This article reviews the three main proposals to combat racial discrimination, xenophobia and exclusion. The author states that the promotion of the philosophy of tolerance, laws against racial discrimination and school education have different attributes that can be used in the fight against racial discrimination. However, success in this mission requires, first, that the different spheres of action of each of them be clearly distinguished and, secondly, that the manner in which these three alternatives can act by mutually reinforcing each other be established.
This article is a review of three main proposals to attack racial discrimination, xenophobia and exclusion. The author considers that promote the philosophy of tolerance, lams against racial discrimination and education have different attributes that can be used in the fight against racial discrimination. However, the success in this mission needs, first, to distinguish with clarity the different spheres of action and, secondly, to establish the May as these three alternatives could operate reinforcing themselves mutually.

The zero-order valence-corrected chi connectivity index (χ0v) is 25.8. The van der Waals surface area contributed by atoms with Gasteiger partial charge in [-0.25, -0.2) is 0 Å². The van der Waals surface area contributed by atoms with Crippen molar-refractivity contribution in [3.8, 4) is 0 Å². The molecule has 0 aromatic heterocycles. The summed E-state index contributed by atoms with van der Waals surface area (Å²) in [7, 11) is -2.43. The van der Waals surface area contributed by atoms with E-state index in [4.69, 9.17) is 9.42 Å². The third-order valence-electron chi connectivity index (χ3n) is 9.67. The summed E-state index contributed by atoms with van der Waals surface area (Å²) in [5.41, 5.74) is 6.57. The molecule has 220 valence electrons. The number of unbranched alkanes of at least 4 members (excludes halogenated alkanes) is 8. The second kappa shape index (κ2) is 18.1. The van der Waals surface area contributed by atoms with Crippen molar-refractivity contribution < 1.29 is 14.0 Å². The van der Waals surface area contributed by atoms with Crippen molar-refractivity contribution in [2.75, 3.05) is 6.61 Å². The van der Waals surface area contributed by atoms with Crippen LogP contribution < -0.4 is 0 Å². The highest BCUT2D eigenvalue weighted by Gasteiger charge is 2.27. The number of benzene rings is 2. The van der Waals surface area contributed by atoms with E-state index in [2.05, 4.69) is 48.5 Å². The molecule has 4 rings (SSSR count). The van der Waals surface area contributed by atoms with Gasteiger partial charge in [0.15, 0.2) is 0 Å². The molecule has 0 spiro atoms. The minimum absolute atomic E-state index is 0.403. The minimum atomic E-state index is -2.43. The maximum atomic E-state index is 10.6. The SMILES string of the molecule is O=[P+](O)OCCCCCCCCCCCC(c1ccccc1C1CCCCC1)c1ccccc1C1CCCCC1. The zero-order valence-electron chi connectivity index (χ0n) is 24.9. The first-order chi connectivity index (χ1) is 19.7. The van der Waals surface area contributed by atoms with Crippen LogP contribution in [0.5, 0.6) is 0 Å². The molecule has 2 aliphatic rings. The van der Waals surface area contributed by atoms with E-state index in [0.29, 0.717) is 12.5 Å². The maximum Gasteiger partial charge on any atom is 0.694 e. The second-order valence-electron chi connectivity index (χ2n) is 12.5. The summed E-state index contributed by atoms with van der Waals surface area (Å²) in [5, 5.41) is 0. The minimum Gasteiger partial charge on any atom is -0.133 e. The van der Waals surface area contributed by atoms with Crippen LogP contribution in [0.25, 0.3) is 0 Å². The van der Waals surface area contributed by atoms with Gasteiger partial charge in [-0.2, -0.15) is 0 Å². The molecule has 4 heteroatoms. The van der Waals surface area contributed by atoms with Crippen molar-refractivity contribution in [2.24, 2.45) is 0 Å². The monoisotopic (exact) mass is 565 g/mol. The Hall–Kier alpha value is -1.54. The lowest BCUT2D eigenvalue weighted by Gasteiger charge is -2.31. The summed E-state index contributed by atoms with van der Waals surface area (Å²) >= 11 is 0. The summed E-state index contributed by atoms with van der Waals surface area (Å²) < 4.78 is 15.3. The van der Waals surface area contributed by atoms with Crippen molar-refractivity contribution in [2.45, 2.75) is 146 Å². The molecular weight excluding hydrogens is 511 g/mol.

One of the most successful social evils throughout the history of societies is undoubtedly racism. The recurrence of racism throughout all times, as well as its high versatility, which allows it to adapt and renew itself in each new era, has given much to talk about in the literature. But perhaps because of the great complexity of this phenomenon, the energy of scholars seems to have been consumed in the exploration of its nature. The issue of his attack seems to have remained pending, more properly said of the importance, or perhaps we should say, of the urgency of establishing systematic ways and mechanisms to eradicate it.